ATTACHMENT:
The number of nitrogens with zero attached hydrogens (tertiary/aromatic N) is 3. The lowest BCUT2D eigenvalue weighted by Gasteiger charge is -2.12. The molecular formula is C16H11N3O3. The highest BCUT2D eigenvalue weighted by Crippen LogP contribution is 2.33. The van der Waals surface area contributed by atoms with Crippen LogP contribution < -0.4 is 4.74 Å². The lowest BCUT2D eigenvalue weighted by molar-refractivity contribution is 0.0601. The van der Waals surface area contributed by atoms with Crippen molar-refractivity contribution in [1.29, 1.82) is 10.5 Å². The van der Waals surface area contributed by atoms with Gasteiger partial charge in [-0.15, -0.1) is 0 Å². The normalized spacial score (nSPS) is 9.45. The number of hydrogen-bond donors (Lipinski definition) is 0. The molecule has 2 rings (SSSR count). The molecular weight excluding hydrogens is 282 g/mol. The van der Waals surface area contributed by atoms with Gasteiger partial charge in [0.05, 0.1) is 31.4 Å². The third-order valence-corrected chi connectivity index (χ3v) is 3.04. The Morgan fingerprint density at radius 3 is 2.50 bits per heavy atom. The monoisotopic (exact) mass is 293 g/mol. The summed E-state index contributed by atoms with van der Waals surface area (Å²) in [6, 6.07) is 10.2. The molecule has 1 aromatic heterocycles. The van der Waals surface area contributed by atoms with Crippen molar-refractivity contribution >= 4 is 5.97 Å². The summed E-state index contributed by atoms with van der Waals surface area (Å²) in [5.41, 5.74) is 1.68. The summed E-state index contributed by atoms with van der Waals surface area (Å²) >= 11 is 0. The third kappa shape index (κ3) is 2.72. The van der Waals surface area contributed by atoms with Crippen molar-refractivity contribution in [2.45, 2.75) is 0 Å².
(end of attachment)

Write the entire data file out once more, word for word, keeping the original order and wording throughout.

The number of nitrogens with zero attached hydrogens (tertiary/aromatic N) is 3. The lowest BCUT2D eigenvalue weighted by Gasteiger charge is -2.12. The molecular formula is C16H11N3O3. The highest BCUT2D eigenvalue weighted by Crippen LogP contribution is 2.33. The van der Waals surface area contributed by atoms with Crippen LogP contribution < -0.4 is 4.74 Å². The lowest BCUT2D eigenvalue weighted by molar-refractivity contribution is 0.0601. The van der Waals surface area contributed by atoms with Crippen molar-refractivity contribution in [1.29, 1.82) is 10.5 Å². The van der Waals surface area contributed by atoms with Gasteiger partial charge in [-0.15, -0.1) is 0 Å². The normalized spacial score (nSPS) is 9.45. The number of hydrogen-bond donors (Lipinski definition) is 0. The molecule has 2 rings (SSSR count). The molecular weight excluding hydrogens is 282 g/mol. The van der Waals surface area contributed by atoms with Gasteiger partial charge in [0.05, 0.1) is 31.4 Å². The third-order valence-corrected chi connectivity index (χ3v) is 3.04. The Morgan fingerprint density at radius 3 is 2.50 bits per heavy atom. The monoisotopic (exact) mass is 293 g/mol. The summed E-state index contributed by atoms with van der Waals surface area (Å²) in [6, 6.07) is 10.2. The molecule has 1 aromatic heterocycles. The van der Waals surface area contributed by atoms with Crippen molar-refractivity contribution >= 4 is 5.97 Å². The summed E-state index contributed by atoms with van der Waals surface area (Å²) in [5.41, 5.74) is 1.68. The summed E-state index contributed by atoms with van der Waals surface area (Å²) >= 11 is 0. The third kappa shape index (κ3) is 2.72. The van der Waals surface area contributed by atoms with Crippen molar-refractivity contribution in [2.45, 2.75) is 0 Å².